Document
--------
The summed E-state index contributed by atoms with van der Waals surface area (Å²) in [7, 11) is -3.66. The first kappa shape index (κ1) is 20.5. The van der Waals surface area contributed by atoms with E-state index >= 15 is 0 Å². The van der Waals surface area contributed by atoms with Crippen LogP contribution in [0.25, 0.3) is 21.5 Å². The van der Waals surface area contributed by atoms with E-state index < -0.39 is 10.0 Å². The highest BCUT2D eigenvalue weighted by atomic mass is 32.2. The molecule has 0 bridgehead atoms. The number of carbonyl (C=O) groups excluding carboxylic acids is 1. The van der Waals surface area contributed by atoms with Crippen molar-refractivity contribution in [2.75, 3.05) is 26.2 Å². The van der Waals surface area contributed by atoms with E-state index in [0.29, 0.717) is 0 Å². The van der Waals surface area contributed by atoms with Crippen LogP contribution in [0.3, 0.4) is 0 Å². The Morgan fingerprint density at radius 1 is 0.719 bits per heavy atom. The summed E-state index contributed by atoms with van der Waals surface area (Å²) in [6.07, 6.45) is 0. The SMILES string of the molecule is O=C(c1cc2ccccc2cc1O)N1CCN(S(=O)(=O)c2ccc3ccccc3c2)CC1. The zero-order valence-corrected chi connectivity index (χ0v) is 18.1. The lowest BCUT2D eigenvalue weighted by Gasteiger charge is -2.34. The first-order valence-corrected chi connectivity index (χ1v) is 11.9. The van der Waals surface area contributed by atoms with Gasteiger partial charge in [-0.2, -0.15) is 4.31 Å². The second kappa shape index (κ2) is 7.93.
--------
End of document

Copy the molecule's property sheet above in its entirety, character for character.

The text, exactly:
The summed E-state index contributed by atoms with van der Waals surface area (Å²) in [7, 11) is -3.66. The first kappa shape index (κ1) is 20.5. The van der Waals surface area contributed by atoms with E-state index >= 15 is 0 Å². The van der Waals surface area contributed by atoms with Crippen LogP contribution in [0.25, 0.3) is 21.5 Å². The van der Waals surface area contributed by atoms with E-state index < -0.39 is 10.0 Å². The highest BCUT2D eigenvalue weighted by atomic mass is 32.2. The molecule has 0 bridgehead atoms. The number of carbonyl (C=O) groups excluding carboxylic acids is 1. The van der Waals surface area contributed by atoms with Crippen molar-refractivity contribution in [2.75, 3.05) is 26.2 Å². The van der Waals surface area contributed by atoms with E-state index in [0.29, 0.717) is 0 Å². The van der Waals surface area contributed by atoms with Crippen LogP contribution in [0.3, 0.4) is 0 Å². The Morgan fingerprint density at radius 1 is 0.719 bits per heavy atom. The summed E-state index contributed by atoms with van der Waals surface area (Å²) in [6.07, 6.45) is 0. The SMILES string of the molecule is O=C(c1cc2ccccc2cc1O)N1CCN(S(=O)(=O)c2ccc3ccccc3c2)CC1. The zero-order valence-corrected chi connectivity index (χ0v) is 18.1. The lowest BCUT2D eigenvalue weighted by Gasteiger charge is -2.34. The first-order valence-corrected chi connectivity index (χ1v) is 11.9. The van der Waals surface area contributed by atoms with Gasteiger partial charge in [-0.2, -0.15) is 4.31 Å². The second kappa shape index (κ2) is 7.93.